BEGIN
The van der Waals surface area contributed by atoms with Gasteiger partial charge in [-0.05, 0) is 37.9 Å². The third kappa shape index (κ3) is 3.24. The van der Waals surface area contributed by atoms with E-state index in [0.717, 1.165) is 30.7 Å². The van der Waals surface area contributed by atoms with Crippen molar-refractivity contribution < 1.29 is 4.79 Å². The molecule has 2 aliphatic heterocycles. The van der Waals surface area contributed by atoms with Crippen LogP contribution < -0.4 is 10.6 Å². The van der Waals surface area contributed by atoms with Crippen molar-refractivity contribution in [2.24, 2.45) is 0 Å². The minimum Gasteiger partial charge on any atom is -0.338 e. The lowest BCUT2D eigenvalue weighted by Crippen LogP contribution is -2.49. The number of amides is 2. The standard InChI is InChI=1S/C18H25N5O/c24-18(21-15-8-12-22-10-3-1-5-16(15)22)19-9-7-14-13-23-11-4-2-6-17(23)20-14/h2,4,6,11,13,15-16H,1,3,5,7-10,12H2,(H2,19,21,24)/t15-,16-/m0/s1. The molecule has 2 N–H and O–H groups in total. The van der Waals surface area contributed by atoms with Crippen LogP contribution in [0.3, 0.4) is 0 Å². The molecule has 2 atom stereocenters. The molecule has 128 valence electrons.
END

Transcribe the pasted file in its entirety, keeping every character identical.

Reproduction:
The van der Waals surface area contributed by atoms with Gasteiger partial charge in [-0.05, 0) is 37.9 Å². The third kappa shape index (κ3) is 3.24. The van der Waals surface area contributed by atoms with E-state index in [0.717, 1.165) is 30.7 Å². The van der Waals surface area contributed by atoms with Crippen molar-refractivity contribution < 1.29 is 4.79 Å². The molecule has 2 aliphatic heterocycles. The van der Waals surface area contributed by atoms with Crippen LogP contribution < -0.4 is 10.6 Å². The van der Waals surface area contributed by atoms with Crippen molar-refractivity contribution in [2.24, 2.45) is 0 Å². The minimum Gasteiger partial charge on any atom is -0.338 e. The lowest BCUT2D eigenvalue weighted by Crippen LogP contribution is -2.49. The number of amides is 2. The standard InChI is InChI=1S/C18H25N5O/c24-18(21-15-8-12-22-10-3-1-5-16(15)22)19-9-7-14-13-23-11-4-2-6-17(23)20-14/h2,4,6,11,13,15-16H,1,3,5,7-10,12H2,(H2,19,21,24)/t15-,16-/m0/s1. The molecule has 2 N–H and O–H groups in total. The van der Waals surface area contributed by atoms with Crippen LogP contribution in [0.3, 0.4) is 0 Å². The molecule has 2 atom stereocenters. The molecule has 128 valence electrons.